We should reexamine the concept of security in the 21st Century. Beyond nuclear weapons and wars, still a scourge in many societies, climate change, pandemics, drug trafficking and organised crime pose much more threats to our security. We henceforth need a new Global Security Agenda that expands the classic definition of security and includes new threats related to health, energy, the cybersphere, food, and climate and help produce better crisis management responses.
COVID-19 has also reminded us yet again that these threats can have a potentially devastating global impact unless we are prepared and react quickly. Other pandemics or new variants of the SARS-COV-2 could produce new disruptions. Other looming threats, such as climate change, are also devastating our environments, while action remains scarce. This is why Club de Madrid proposes a more robust emergency response system and a more reliable early warning system for traditional and non-traditional threats.
Commitment 4 – We will abide by international law and ensure justice
While democracy was already under strain before the pandemic, COVID-19 has amplified existing fault lines in democratic systems. During periods of emergency measures, oversight by parliaments, media and civil society has been insufficient in some jurisdictions. On the other hand, the pandemic has showcased systemic flaws that constrain democracy’s ability to come out of such a crisis and safeguard citizen’s trust in the system. With the Global Commission on Democracy and Emergencies which we will soon launch, we hope to formulate policy recommendations that increase the resilience of democratic societies in situations of emergency.
The progressive development of international law has to intensify, in particular in the areas characterised by the rapid development of technology, such as artificial intelligence and internet governance.
Commitment 5 – We will place women and girls at the center
The United Nations and the whole multilateral framework must hold Member States accountable for their commitments to gender equality and women’s participation. This means clearer and more measurable indicators of progress to enhance the accountability of existing UN Resolutions. Multilateral organisations must increase the representation of women as peace mediators, as well as in their executive and technical staff.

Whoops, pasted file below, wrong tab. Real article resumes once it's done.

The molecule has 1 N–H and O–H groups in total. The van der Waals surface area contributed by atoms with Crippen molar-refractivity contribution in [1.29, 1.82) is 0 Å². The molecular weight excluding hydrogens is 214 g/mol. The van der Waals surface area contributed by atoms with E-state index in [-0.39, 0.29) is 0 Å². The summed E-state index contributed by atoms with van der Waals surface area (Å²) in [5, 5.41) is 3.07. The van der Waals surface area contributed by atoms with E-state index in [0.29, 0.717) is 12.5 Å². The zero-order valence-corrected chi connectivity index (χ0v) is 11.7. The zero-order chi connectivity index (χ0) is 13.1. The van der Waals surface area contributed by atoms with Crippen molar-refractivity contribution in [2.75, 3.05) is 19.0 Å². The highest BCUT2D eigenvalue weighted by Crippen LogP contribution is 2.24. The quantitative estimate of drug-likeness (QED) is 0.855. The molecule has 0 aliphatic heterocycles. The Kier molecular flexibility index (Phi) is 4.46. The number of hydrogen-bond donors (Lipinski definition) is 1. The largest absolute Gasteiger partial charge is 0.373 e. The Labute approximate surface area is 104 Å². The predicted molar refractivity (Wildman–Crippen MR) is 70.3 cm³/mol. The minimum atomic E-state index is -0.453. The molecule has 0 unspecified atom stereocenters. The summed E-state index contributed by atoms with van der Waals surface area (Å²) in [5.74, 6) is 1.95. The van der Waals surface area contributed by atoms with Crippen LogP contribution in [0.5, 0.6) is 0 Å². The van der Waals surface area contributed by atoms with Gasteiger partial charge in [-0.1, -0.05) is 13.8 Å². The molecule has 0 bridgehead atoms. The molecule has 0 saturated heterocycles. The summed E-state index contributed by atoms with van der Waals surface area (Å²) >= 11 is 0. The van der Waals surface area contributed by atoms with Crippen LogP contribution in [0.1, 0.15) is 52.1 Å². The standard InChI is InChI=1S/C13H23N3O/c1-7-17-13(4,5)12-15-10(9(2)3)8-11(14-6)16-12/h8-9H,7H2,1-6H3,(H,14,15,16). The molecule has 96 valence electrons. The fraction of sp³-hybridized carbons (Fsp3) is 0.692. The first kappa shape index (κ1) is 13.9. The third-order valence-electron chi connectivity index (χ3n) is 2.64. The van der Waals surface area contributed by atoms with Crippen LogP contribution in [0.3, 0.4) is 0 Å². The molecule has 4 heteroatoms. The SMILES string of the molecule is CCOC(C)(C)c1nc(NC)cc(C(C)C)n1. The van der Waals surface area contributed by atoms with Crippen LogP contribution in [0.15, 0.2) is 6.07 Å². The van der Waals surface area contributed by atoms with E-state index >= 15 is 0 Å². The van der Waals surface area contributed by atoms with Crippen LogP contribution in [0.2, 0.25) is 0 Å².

The 30th anniversary of Beijing will open new opportunities to take stock of what has been achieved and mobilize new commitments towards the end of inequality and human rights abuses against women.
Commitment 6 – We will build trust
Disinformation and the spread of fake news are some of the drivers of political shifts in different communities. Algorithms have created echo chambers that push citizens into delimited ideological camps, often favouring extremist and polarising ideologies. This has led to a dwindling trust in political institutions. The United Nations and other multilateral organisations could contribute to policy-making and normative discussions addressing disinformation in the political sphere. Nevertheless, structural drivers behind the declining trust in institutions, such as economic inequality, should also be addressed.
Commitment 7 – We will improve digital cooperation
Club de Madrid advocates for a new Social Contract for the Age of Artificial Intelligence, which sets out a human-centric approach for the governance of AI-based on inclusion, fairness, protection of privacy and accountability.
We support efforts to transform the UN Secretary General’s Roadmap on Digital Cooperation into a United Nations Convention on Artificial Intelligence to define a more human-centred, managed use. We also support the definition of universal standards of accountability for any discrimination that may result from the use of AI and automated decision-making systems.
Furthermore, we propose to develop a globally agreed set of norms and measures to enable improved global connectivity, inclusive digital platforms and better internet management – a “Bretton Woods for Digitalization”.